03 November 2010

Liver Hormone Is a Cause of Insulin Resistance

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Researchers have identified a hormone produced and secreted by the liver as a previously unknown cause of insulin resistance.

The findings, in the November issue of Cell Metabolism, a Cell Press publication, suggest a new target for the treatment of insulin resistance and type 2 diabetes, the researchers say.

"The current study sheds light on a previously underexplored function of the liver; the liver participates in the pathogenesis of insulin resistance through hormone secretion," said Hirofumi Misu of Kanazawa University Graduate School of Medical Science in Japan.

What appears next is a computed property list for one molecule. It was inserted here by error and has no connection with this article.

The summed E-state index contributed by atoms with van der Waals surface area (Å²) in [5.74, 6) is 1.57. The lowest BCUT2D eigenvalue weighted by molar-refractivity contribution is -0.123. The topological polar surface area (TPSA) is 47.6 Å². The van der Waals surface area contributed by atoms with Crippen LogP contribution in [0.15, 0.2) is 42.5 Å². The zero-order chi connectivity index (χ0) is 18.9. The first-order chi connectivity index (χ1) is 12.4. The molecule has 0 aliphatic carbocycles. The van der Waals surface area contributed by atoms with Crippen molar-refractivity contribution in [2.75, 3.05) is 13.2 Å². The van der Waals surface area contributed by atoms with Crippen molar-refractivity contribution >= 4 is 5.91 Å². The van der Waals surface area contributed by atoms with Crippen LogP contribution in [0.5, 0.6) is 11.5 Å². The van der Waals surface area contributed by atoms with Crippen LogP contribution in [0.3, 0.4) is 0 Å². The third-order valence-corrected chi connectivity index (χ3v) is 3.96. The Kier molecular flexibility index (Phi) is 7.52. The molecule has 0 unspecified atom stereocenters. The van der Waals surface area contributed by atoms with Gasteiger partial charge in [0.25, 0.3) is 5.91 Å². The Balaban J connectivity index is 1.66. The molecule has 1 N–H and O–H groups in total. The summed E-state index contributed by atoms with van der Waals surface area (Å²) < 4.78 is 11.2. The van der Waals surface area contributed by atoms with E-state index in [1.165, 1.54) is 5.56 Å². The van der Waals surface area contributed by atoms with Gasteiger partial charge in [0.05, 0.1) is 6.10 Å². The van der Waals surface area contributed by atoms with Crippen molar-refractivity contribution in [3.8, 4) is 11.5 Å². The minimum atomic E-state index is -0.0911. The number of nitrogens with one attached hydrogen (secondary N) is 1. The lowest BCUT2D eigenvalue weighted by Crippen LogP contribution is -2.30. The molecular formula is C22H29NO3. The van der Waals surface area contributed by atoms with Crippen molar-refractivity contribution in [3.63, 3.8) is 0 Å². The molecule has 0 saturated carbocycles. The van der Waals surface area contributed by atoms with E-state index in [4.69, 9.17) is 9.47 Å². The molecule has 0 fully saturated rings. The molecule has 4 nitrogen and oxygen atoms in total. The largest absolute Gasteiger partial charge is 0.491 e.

The researchers had discovered earlier that genes encoding secretory proteins are abundantly expressed in the livers of people with type 2 diabetes. On the basis of those findings, Misu and colleagues began to suspect that, similar to the role of fat tissue, the liver might contribute to the development of type 2 diabetes and insulin resistance via secretory proteins they call "hepatokines."

Now, the researchers report the results of comprehensive gene expression analyses, revealing that the liver expresses higher levels of the gene encoding selenoprotein P (SeP) in people with type 2 diabetes who are more insulin resistant. Blood levels of SeP are also increased in people with diabetes compared to healthy people.

(ScienceDaily)

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